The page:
How is it then, when we know about the effects of excessive media use and the possibility of exposure to negative content online, that we still spend so many of our hours entranced by devices?

The War For Your Attention

The War For Your Attention

It’s not entirely your fault that your experiences online can have negative effects on your mental health--there is a war for your attention afoot. The algorithms on most popular websites are designed to keep you engaged for as long as humanly possible with clickbait titles and over dramatic attention-getting images.

This, along with the endless stream of notifications and the never ending amount of new content being thrown at you, makes it difficult to tear yourself away from the glowing, glittering pull of a screen.

It might seem like you only have two options here: completely drop out of the online world or to give up and not care about the quality of the content you ingest.

However, there is a middle road: going on a mental diet, one that feeds your brain positive and intelligent thoughts in the right amounts. Just like feeding your body a healthy diet allows it run at optimal performance, the same goes for feeding your mind a positive mental diet--you’ll find your mental capabilities increasing and your attention span lengthening.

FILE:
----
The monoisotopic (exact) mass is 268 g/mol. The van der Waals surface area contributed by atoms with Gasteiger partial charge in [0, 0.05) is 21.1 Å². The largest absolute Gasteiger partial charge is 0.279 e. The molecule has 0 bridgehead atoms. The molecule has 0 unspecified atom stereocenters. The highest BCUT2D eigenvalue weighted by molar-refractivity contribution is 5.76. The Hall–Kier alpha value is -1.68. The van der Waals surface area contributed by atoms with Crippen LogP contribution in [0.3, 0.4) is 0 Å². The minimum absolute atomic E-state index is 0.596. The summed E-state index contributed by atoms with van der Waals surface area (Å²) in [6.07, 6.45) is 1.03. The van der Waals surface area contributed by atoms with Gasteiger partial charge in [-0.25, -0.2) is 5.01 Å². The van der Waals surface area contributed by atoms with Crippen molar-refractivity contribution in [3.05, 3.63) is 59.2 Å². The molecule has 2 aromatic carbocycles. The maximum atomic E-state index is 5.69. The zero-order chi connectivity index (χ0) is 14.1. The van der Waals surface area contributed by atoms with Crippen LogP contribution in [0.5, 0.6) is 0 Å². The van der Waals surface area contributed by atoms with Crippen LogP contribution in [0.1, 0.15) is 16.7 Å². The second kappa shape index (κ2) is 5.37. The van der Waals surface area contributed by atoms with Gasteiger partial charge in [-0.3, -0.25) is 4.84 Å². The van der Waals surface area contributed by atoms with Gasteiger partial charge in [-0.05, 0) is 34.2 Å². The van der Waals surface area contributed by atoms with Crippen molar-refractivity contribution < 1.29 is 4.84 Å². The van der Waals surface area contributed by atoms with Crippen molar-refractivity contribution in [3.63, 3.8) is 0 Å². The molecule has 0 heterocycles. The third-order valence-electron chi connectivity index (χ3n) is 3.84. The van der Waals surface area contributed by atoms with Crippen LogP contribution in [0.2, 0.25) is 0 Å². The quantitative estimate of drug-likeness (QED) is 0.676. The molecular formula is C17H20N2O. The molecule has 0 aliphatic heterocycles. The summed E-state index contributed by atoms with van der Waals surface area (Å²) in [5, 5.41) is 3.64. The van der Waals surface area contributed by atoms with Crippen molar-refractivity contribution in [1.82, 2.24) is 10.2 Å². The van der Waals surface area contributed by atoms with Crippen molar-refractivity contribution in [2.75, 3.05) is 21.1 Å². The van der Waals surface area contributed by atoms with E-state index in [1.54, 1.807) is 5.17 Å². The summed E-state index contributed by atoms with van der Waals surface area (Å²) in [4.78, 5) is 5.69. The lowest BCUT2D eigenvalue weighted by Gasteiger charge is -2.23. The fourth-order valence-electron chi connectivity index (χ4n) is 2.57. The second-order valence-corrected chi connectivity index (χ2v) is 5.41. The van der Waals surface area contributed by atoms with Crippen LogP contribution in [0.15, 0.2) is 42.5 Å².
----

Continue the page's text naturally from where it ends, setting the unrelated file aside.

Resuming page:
The Importance of a Healthy Mental Diet

The Importance of a Healthy Mental Diet

It’s simple to get pulled into the lull of distraction and not as easy to get out. When you’re viewing uplifting or enlightening content, you’ll know because you can pull yourself away or pause without feeling hungry for more distraction. You’ll feel uplifted and elevated by the content instead of brought down.

Think of what you feed your brain the same way you would think of a diet: calories in and calories out.

In this case, however, the calories in represent the type of and amount of media you consume, whereas the calories out represent the emotions you feel because of that media.

When you intake intelligent and brain-boosting media, such as articles that make you think or television shows that challenge you, you give your mind the chance to explore new concepts. Instead of just staying within your own little opinion bubble, you open your mind to new possibilities and positive emotions will naturally follow.

Feed your mind nothing but endless junk food on the other hand, you’ll find that negative emotions naturally follow. You are the information that you consume, and if you consume nothing but fluff, your mind will reflect that state.

The importance of a healthy mental diet is just as vital to a happy mind as feeding your body a healthy diet. Think of it as consuming clean to benefit your brain. A more rational and well-thought-out mental diet can boost intelligence, give inspiration, and help us to improve our habits and thought patterns.